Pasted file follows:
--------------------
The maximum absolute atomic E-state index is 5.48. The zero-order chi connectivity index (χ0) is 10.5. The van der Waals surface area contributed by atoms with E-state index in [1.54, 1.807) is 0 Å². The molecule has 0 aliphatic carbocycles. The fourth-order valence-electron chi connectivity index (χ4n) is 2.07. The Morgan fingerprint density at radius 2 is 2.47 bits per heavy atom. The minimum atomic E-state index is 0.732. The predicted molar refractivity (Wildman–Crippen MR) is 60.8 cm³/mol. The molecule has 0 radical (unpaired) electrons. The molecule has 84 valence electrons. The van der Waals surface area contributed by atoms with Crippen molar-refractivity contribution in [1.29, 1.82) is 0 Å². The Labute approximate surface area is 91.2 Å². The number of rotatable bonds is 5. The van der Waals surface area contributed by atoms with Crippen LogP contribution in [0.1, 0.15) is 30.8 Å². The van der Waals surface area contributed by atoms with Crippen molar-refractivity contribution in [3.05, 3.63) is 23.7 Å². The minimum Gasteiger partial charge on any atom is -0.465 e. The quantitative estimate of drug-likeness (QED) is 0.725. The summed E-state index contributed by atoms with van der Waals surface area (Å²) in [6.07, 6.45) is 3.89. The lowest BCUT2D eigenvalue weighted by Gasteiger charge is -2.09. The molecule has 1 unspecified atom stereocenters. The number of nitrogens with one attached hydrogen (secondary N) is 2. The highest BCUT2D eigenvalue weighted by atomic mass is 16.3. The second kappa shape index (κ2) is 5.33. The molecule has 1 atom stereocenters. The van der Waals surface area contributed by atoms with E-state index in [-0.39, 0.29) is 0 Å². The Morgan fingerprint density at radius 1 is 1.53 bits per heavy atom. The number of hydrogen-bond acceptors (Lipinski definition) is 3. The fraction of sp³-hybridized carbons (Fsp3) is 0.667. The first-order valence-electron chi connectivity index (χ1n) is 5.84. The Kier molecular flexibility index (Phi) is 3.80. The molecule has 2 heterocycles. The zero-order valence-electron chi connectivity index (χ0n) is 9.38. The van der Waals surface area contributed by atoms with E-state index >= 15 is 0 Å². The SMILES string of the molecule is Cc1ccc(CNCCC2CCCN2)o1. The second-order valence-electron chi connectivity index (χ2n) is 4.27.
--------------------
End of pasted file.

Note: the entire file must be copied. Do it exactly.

The maximum absolute atomic E-state index is 5.48. The zero-order chi connectivity index (χ0) is 10.5. The van der Waals surface area contributed by atoms with E-state index in [1.54, 1.807) is 0 Å². The molecule has 0 aliphatic carbocycles. The fourth-order valence-electron chi connectivity index (χ4n) is 2.07. The Morgan fingerprint density at radius 2 is 2.47 bits per heavy atom. The minimum atomic E-state index is 0.732. The predicted molar refractivity (Wildman–Crippen MR) is 60.8 cm³/mol. The molecule has 0 radical (unpaired) electrons. The molecule has 84 valence electrons. The van der Waals surface area contributed by atoms with Crippen molar-refractivity contribution in [1.29, 1.82) is 0 Å². The Labute approximate surface area is 91.2 Å². The number of rotatable bonds is 5. The van der Waals surface area contributed by atoms with Crippen LogP contribution in [0.1, 0.15) is 30.8 Å². The van der Waals surface area contributed by atoms with Crippen molar-refractivity contribution in [3.05, 3.63) is 23.7 Å². The minimum Gasteiger partial charge on any atom is -0.465 e. The quantitative estimate of drug-likeness (QED) is 0.725. The summed E-state index contributed by atoms with van der Waals surface area (Å²) in [6.07, 6.45) is 3.89. The lowest BCUT2D eigenvalue weighted by Gasteiger charge is -2.09. The molecule has 1 unspecified atom stereocenters. The number of nitrogens with one attached hydrogen (secondary N) is 2. The highest BCUT2D eigenvalue weighted by atomic mass is 16.3. The second kappa shape index (κ2) is 5.33. The molecule has 1 atom stereocenters. The van der Waals surface area contributed by atoms with E-state index in [-0.39, 0.29) is 0 Å². The Morgan fingerprint density at radius 1 is 1.53 bits per heavy atom. The number of hydrogen-bond acceptors (Lipinski definition) is 3. The fraction of sp³-hybridized carbons (Fsp3) is 0.667. The first-order valence-electron chi connectivity index (χ1n) is 5.84. The Kier molecular flexibility index (Phi) is 3.80. The molecule has 2 heterocycles. The zero-order valence-electron chi connectivity index (χ0n) is 9.38. The van der Waals surface area contributed by atoms with E-state index >= 15 is 0 Å². The SMILES string of the molecule is Cc1ccc(CNCCC2CCCN2)o1. The second-order valence-electron chi connectivity index (χ2n) is 4.27.